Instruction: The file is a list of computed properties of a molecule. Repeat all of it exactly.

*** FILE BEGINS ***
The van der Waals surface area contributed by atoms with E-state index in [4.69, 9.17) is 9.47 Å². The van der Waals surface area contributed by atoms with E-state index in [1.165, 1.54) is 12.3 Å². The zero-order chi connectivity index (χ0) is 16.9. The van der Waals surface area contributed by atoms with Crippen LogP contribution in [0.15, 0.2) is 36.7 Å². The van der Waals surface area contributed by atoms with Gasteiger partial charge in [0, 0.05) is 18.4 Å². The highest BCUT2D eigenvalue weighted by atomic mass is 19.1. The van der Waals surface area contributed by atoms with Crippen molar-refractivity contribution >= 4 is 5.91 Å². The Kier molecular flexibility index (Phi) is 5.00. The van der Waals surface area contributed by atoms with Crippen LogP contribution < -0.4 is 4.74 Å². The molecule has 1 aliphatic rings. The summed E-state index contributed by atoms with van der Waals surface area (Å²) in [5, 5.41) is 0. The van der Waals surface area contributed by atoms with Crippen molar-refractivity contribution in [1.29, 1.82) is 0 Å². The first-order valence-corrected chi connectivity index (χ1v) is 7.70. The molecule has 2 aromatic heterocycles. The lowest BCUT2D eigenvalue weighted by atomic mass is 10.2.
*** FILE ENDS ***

The van der Waals surface area contributed by atoms with E-state index in [4.69, 9.17) is 9.47 Å². The van der Waals surface area contributed by atoms with E-state index in [1.165, 1.54) is 12.3 Å². The zero-order chi connectivity index (χ0) is 16.9. The van der Waals surface area contributed by atoms with Crippen LogP contribution in [0.15, 0.2) is 36.7 Å². The van der Waals surface area contributed by atoms with Gasteiger partial charge in [0, 0.05) is 18.4 Å². The highest BCUT2D eigenvalue weighted by atomic mass is 19.1. The van der Waals surface area contributed by atoms with Crippen molar-refractivity contribution >= 4 is 5.91 Å². The Kier molecular flexibility index (Phi) is 5.00. The van der Waals surface area contributed by atoms with Crippen LogP contribution < -0.4 is 4.74 Å². The molecule has 1 aliphatic rings. The summed E-state index contributed by atoms with van der Waals surface area (Å²) in [5, 5.41) is 0. The van der Waals surface area contributed by atoms with Crippen molar-refractivity contribution in [1.29, 1.82) is 0 Å². The first-order valence-corrected chi connectivity index (χ1v) is 7.70. The molecule has 2 aromatic heterocycles. The lowest BCUT2D eigenvalue weighted by atomic mass is 10.2.